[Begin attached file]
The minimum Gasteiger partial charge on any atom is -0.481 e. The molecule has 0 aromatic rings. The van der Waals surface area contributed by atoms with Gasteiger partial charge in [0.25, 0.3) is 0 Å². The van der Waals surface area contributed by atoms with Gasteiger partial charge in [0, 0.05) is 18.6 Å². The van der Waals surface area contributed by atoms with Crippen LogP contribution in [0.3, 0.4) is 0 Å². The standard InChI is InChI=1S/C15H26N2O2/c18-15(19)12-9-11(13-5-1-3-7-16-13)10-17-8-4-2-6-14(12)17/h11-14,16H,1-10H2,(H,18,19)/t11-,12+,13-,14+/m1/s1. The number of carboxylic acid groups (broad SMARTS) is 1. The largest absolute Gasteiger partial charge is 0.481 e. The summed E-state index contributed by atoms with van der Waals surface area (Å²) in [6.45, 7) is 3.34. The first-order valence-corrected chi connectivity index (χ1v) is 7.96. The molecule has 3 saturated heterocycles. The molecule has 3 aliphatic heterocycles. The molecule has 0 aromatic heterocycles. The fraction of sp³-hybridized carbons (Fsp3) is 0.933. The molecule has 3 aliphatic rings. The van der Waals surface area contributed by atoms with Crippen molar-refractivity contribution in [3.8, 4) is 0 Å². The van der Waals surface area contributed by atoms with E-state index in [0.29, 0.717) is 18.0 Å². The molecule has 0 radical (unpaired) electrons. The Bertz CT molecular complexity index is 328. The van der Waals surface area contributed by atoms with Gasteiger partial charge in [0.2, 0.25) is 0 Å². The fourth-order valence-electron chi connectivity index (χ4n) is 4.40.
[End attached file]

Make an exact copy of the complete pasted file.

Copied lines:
The minimum Gasteiger partial charge on any atom is -0.481 e. The molecule has 0 aromatic rings. The van der Waals surface area contributed by atoms with Gasteiger partial charge in [0.25, 0.3) is 0 Å². The van der Waals surface area contributed by atoms with Gasteiger partial charge in [0, 0.05) is 18.6 Å². The van der Waals surface area contributed by atoms with Crippen LogP contribution in [0.3, 0.4) is 0 Å². The standard InChI is InChI=1S/C15H26N2O2/c18-15(19)12-9-11(13-5-1-3-7-16-13)10-17-8-4-2-6-14(12)17/h11-14,16H,1-10H2,(H,18,19)/t11-,12+,13-,14+/m1/s1. The number of carboxylic acid groups (broad SMARTS) is 1. The largest absolute Gasteiger partial charge is 0.481 e. The summed E-state index contributed by atoms with van der Waals surface area (Å²) in [6.45, 7) is 3.34. The first-order valence-corrected chi connectivity index (χ1v) is 7.96. The molecule has 3 saturated heterocycles. The molecule has 3 aliphatic heterocycles. The molecule has 0 aromatic heterocycles. The fraction of sp³-hybridized carbons (Fsp3) is 0.933. The molecule has 3 aliphatic rings. The van der Waals surface area contributed by atoms with Crippen molar-refractivity contribution in [3.8, 4) is 0 Å². The van der Waals surface area contributed by atoms with E-state index in [0.29, 0.717) is 18.0 Å². The molecule has 0 radical (unpaired) electrons. The Bertz CT molecular complexity index is 328. The van der Waals surface area contributed by atoms with Gasteiger partial charge in [0.2, 0.25) is 0 Å². The fourth-order valence-electron chi connectivity index (χ4n) is 4.40.